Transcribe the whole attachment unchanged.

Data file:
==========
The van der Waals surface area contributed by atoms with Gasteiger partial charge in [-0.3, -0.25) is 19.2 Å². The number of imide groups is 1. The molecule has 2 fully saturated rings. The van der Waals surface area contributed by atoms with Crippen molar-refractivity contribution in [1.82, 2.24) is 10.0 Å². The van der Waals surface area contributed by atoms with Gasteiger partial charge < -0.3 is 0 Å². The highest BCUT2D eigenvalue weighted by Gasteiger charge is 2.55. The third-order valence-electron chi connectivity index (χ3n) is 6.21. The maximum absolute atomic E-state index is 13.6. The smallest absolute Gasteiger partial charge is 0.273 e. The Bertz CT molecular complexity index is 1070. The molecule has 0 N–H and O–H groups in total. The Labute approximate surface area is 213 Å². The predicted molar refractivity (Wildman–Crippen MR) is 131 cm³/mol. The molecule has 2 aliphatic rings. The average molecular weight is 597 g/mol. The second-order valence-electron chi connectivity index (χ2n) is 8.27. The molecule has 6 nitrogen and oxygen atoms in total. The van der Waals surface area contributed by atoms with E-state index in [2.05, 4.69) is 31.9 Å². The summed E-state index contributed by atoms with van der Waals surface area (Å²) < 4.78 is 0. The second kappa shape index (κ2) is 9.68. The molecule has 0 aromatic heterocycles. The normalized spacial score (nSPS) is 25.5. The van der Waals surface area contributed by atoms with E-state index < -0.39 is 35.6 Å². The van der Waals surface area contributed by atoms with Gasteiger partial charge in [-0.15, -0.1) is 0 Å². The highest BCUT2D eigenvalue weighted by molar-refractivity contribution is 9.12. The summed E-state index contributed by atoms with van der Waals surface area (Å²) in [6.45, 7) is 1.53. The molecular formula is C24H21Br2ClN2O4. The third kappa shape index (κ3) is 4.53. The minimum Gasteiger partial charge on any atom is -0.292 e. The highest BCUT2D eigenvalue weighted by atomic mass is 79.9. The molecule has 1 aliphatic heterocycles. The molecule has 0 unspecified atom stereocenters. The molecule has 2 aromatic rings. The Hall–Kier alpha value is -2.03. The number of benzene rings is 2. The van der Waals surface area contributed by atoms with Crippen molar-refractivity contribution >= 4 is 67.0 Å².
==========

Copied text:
The van der Waals surface area contributed by atoms with Gasteiger partial charge in [-0.3, -0.25) is 19.2 Å². The number of imide groups is 1. The molecule has 2 fully saturated rings. The van der Waals surface area contributed by atoms with Crippen molar-refractivity contribution in [1.82, 2.24) is 10.0 Å². The van der Waals surface area contributed by atoms with Gasteiger partial charge < -0.3 is 0 Å². The highest BCUT2D eigenvalue weighted by Gasteiger charge is 2.55. The third-order valence-electron chi connectivity index (χ3n) is 6.21. The maximum absolute atomic E-state index is 13.6. The smallest absolute Gasteiger partial charge is 0.273 e. The Bertz CT molecular complexity index is 1070. The molecule has 0 N–H and O–H groups in total. The Labute approximate surface area is 213 Å². The predicted molar refractivity (Wildman–Crippen MR) is 131 cm³/mol. The molecule has 2 aliphatic rings. The average molecular weight is 597 g/mol. The second-order valence-electron chi connectivity index (χ2n) is 8.27. The molecule has 6 nitrogen and oxygen atoms in total. The van der Waals surface area contributed by atoms with E-state index in [2.05, 4.69) is 31.9 Å². The summed E-state index contributed by atoms with van der Waals surface area (Å²) < 4.78 is 0. The second kappa shape index (κ2) is 9.68. The molecule has 0 aromatic heterocycles. The normalized spacial score (nSPS) is 25.5. The van der Waals surface area contributed by atoms with E-state index < -0.39 is 35.6 Å². The van der Waals surface area contributed by atoms with Gasteiger partial charge in [-0.15, -0.1) is 0 Å². The highest BCUT2D eigenvalue weighted by molar-refractivity contribution is 9.12. The summed E-state index contributed by atoms with van der Waals surface area (Å²) in [6.45, 7) is 1.53. The molecular formula is C24H21Br2ClN2O4. The third kappa shape index (κ3) is 4.53. The minimum Gasteiger partial charge on any atom is -0.292 e. The highest BCUT2D eigenvalue weighted by atomic mass is 79.9. The molecule has 1 aliphatic heterocycles. The molecule has 0 unspecified atom stereocenters. The molecule has 2 aromatic rings. The Hall–Kier alpha value is -2.03. The number of benzene rings is 2. The van der Waals surface area contributed by atoms with Crippen molar-refractivity contribution >= 4 is 67.0 Å².